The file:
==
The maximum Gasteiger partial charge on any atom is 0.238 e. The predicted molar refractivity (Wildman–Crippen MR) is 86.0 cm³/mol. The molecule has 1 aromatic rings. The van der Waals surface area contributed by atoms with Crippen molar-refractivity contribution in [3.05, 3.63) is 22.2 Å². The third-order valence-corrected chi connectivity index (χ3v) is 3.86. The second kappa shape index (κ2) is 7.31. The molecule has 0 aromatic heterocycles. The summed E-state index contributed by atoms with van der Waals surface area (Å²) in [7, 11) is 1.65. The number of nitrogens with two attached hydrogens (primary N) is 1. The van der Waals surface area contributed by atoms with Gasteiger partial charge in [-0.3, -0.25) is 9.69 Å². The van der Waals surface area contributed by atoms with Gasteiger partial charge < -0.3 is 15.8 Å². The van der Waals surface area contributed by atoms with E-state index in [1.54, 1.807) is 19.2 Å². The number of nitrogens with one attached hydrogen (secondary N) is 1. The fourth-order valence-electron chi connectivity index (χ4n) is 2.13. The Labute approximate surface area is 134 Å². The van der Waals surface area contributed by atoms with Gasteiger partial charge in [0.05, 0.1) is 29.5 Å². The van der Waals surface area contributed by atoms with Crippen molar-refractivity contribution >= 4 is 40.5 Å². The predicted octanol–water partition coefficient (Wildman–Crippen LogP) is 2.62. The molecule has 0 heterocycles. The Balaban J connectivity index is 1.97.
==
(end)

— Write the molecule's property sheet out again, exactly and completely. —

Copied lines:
The maximum Gasteiger partial charge on any atom is 0.238 e. The predicted molar refractivity (Wildman–Crippen MR) is 86.0 cm³/mol. The molecule has 1 aromatic rings. The van der Waals surface area contributed by atoms with Crippen molar-refractivity contribution in [3.05, 3.63) is 22.2 Å². The third-order valence-corrected chi connectivity index (χ3v) is 3.86. The second kappa shape index (κ2) is 7.31. The molecule has 0 aromatic heterocycles. The summed E-state index contributed by atoms with van der Waals surface area (Å²) in [7, 11) is 1.65. The number of nitrogens with two attached hydrogens (primary N) is 1. The van der Waals surface area contributed by atoms with Gasteiger partial charge in [-0.3, -0.25) is 9.69 Å². The van der Waals surface area contributed by atoms with Gasteiger partial charge < -0.3 is 15.8 Å². The van der Waals surface area contributed by atoms with E-state index in [1.54, 1.807) is 19.2 Å². The number of nitrogens with one attached hydrogen (secondary N) is 1. The fourth-order valence-electron chi connectivity index (χ4n) is 2.13. The Labute approximate surface area is 134 Å². The van der Waals surface area contributed by atoms with Gasteiger partial charge in [0.05, 0.1) is 29.5 Å². The van der Waals surface area contributed by atoms with Crippen molar-refractivity contribution >= 4 is 40.5 Å². The predicted octanol–water partition coefficient (Wildman–Crippen LogP) is 2.62. The molecule has 0 heterocycles. The Balaban J connectivity index is 1.97.